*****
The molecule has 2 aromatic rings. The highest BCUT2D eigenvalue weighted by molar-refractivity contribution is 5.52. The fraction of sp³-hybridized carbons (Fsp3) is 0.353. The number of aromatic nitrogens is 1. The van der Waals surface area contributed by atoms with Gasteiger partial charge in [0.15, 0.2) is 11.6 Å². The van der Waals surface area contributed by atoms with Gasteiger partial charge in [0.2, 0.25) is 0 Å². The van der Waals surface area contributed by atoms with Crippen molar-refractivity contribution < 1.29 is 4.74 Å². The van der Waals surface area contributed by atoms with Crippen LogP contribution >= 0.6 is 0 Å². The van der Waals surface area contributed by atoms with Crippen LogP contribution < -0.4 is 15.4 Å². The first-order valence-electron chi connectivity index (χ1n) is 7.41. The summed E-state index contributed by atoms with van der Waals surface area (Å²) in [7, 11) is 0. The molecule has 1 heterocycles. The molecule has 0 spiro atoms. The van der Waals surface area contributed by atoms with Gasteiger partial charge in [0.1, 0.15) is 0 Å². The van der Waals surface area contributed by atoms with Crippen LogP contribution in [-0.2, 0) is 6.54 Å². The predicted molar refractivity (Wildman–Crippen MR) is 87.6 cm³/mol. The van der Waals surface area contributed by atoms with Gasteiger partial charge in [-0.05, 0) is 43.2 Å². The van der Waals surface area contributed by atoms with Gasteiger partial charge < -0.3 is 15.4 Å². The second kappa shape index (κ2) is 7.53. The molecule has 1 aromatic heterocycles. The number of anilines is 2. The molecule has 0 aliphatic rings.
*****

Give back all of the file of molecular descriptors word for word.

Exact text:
The molecule has 2 aromatic rings. The highest BCUT2D eigenvalue weighted by molar-refractivity contribution is 5.52. The fraction of sp³-hybridized carbons (Fsp3) is 0.353. The number of aromatic nitrogens is 1. The van der Waals surface area contributed by atoms with Gasteiger partial charge in [0.15, 0.2) is 11.6 Å². The van der Waals surface area contributed by atoms with Gasteiger partial charge in [0.2, 0.25) is 0 Å². The van der Waals surface area contributed by atoms with Crippen molar-refractivity contribution < 1.29 is 4.74 Å². The van der Waals surface area contributed by atoms with Crippen LogP contribution >= 0.6 is 0 Å². The van der Waals surface area contributed by atoms with Crippen LogP contribution < -0.4 is 15.4 Å². The first-order valence-electron chi connectivity index (χ1n) is 7.41. The summed E-state index contributed by atoms with van der Waals surface area (Å²) in [7, 11) is 0. The molecule has 1 heterocycles. The molecule has 0 spiro atoms. The van der Waals surface area contributed by atoms with Gasteiger partial charge in [0.1, 0.15) is 0 Å². The van der Waals surface area contributed by atoms with Crippen LogP contribution in [-0.2, 0) is 6.54 Å². The predicted molar refractivity (Wildman–Crippen MR) is 87.6 cm³/mol. The van der Waals surface area contributed by atoms with Gasteiger partial charge in [-0.05, 0) is 43.2 Å². The van der Waals surface area contributed by atoms with Gasteiger partial charge < -0.3 is 15.4 Å². The second kappa shape index (κ2) is 7.53. The molecule has 1 aromatic heterocycles. The number of anilines is 2. The molecule has 0 aliphatic rings.